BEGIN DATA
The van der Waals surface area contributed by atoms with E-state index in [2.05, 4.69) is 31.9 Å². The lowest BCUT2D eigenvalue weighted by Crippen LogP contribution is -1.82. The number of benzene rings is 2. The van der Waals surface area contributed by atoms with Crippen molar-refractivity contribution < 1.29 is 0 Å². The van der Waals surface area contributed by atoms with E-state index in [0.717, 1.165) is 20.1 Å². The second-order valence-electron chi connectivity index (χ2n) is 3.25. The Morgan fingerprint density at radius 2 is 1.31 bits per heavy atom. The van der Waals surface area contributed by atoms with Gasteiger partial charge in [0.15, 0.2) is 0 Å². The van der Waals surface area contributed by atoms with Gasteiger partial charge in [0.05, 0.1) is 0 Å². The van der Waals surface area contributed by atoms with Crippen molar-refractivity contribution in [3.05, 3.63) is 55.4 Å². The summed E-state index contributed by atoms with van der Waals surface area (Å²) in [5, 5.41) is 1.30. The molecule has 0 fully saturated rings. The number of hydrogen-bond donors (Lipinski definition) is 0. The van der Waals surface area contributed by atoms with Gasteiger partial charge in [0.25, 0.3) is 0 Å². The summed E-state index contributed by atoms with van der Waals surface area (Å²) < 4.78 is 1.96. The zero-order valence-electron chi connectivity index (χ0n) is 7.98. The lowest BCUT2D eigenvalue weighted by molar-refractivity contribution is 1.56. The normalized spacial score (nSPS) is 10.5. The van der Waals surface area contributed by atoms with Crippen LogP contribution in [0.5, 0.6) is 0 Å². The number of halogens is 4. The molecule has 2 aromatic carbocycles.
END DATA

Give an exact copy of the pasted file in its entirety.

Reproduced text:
The van der Waals surface area contributed by atoms with E-state index in [2.05, 4.69) is 31.9 Å². The lowest BCUT2D eigenvalue weighted by Crippen LogP contribution is -1.82. The number of benzene rings is 2. The van der Waals surface area contributed by atoms with Crippen molar-refractivity contribution < 1.29 is 0 Å². The van der Waals surface area contributed by atoms with E-state index in [0.717, 1.165) is 20.1 Å². The second-order valence-electron chi connectivity index (χ2n) is 3.25. The Morgan fingerprint density at radius 2 is 1.31 bits per heavy atom. The van der Waals surface area contributed by atoms with Gasteiger partial charge in [0.15, 0.2) is 0 Å². The van der Waals surface area contributed by atoms with Gasteiger partial charge in [0.05, 0.1) is 0 Å². The van der Waals surface area contributed by atoms with Crippen molar-refractivity contribution in [3.05, 3.63) is 55.4 Å². The summed E-state index contributed by atoms with van der Waals surface area (Å²) in [5, 5.41) is 1.30. The molecule has 0 fully saturated rings. The number of hydrogen-bond donors (Lipinski definition) is 0. The van der Waals surface area contributed by atoms with Gasteiger partial charge in [0.25, 0.3) is 0 Å². The summed E-state index contributed by atoms with van der Waals surface area (Å²) < 4.78 is 1.96. The zero-order valence-electron chi connectivity index (χ0n) is 7.98. The lowest BCUT2D eigenvalue weighted by molar-refractivity contribution is 1.56. The normalized spacial score (nSPS) is 10.5. The van der Waals surface area contributed by atoms with Crippen LogP contribution in [0.5, 0.6) is 0 Å². The number of halogens is 4. The molecule has 2 aromatic carbocycles.